A conventional panel support system generally includes off-the-shelf metal framing channels having a C-shaped cross-section, such as those sold under the trademarks UNISTRUT® BLIME®, improvised for use as vertical and horizontal support members. The photovoltaic (solar) panels 12 or other panel-like structures are directly secured to the support members and held in place by panel clips or panel holders (100, 100', 120, 145) in a wide range of sizes and shapes. The panel clips serve as hold-down devices to secure the panel against the corresponding top support member in spaced-relationship. The clips are positioned and attached about the panel edges once each panel is arranged in place.
 For a conventional free-field ground rack system (for mounting solar panels) as shown in FIG. 1, vertical support elements, such as I-beams 14, are spaced and securely embedded vertically in the ground. Tilt mounting brackets 16, are installed at the top of each I-beam, and each tilt mounting bracket is secured to the I-beam such that a tilt bracket flange extends above the I-beam at an angle as best seen in FIG. 2A. As shown in this case, two UNISTRUT® joists 13 span the tilt mounting brackets 16 and are secured thereto. As seen in FIG. 2B, UNISTRUT® upper panel rails 15 are positioned across and fastened to the lower support joists 13. To secure each upper panel rail to the corresponding lower support joists, a bolt through a bolt hole made in the rail sidewall attaches to a threaded opening in a transverse nut-like plate slideably mounted inside the channel of the UNISTRUT® rail, so that the nut-like plate engages and tightly secures against the upper flange of the joist's C-channel 11 as seen in FIG. 2A. Importantly, the width of the plate is slightly less than the width of the channel, so that the plate can be slideably adjusted in the channel, without the plate rotating therein.
 Once the bi-directional support system 10 is assembled, each solar panel 12 is mounted on a portion of panel holding clips (100, 100', 120, 145) which are secured to the support rails about the perimeter of each panel. The other portion of the panel clips is put in place, and tightened. This installation process is usually inaccurate, and time-consuming, even with expensive, skilled installers.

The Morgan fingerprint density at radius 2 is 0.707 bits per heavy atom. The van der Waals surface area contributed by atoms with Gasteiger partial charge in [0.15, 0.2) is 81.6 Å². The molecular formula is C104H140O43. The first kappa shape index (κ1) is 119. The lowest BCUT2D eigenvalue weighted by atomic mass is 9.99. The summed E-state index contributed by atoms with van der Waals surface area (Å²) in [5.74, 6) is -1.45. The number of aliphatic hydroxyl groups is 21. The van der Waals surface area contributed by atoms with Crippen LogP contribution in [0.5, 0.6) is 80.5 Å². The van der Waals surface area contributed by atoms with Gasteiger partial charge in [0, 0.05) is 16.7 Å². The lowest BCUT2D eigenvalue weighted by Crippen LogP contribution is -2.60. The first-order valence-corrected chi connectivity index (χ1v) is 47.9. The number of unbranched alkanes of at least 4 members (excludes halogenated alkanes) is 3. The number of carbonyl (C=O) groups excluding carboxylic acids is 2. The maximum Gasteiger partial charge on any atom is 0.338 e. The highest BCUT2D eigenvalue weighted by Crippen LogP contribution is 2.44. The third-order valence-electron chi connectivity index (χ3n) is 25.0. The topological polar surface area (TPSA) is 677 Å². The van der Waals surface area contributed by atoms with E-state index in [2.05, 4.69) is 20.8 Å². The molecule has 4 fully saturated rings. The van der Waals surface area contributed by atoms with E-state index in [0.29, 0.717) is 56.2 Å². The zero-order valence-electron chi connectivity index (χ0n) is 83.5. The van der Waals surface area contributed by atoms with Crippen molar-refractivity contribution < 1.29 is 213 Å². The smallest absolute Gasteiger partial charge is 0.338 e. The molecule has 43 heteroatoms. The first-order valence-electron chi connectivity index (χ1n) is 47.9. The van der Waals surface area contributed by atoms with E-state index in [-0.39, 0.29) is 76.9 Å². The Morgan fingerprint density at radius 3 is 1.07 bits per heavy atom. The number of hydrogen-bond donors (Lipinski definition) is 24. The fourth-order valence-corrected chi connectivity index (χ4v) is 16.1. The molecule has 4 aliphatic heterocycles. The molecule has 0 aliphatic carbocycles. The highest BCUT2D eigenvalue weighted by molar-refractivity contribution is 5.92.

Another example of a support system is shown in U.S. Pat. No. 5,762,720, issued to Hanoka et al., which describes various mounting brackets used with a UNISTRUT® channel. Notably, the Hanoka et al. patent uses a solar cell module having an integral mounting structure, i.e. a mounting bracket bonded directly to a surface of the backskin layer of a laminated solar cell module, which is then secured to the channel bracket by bolt or slideably engaging C-shaped members. Other examples are shown in U.S. Pat. No. 6,617,507, issued to Mapes et al., U.S. Pat. No. 6,370,828, issued to Genschorek, U.S. Pat. No. 4,966,631, issued to Matlin et al., and U.S. Pat. No. 7,012,188, issued to Erling. All of these examples of conventional systems are incorporated herein by reference as background.
 Notably, existing support systems require meticulous on-site assembly of multiple parts, performed by expensive, dedicated, field labor. Assembly is often performed in unfavorable working conditions, i.e. in harsh weather and over-difficult terrain, without the benefit of quality control safeguards and precision tooling. Misalignment of the overall support assembly often occurs. This can jeopardize the supported solar panels 12, or other supported devices. Further, wiring of the solar panels, once secured, is also problematic in conventional systems.
 Spacing of the photovoltaic (solar) panels 12 is important to accommodate expansion and contraction due to the change in weather. It is also important that the panels are properly spaced for maximum use of the bi-directional area of the span. Different spacing may be required on account of different temperature swings within various geographical areas. It is difficult, however, to precisely space the panels on-site using existing support structures without advanced (and expensive) technical assistance.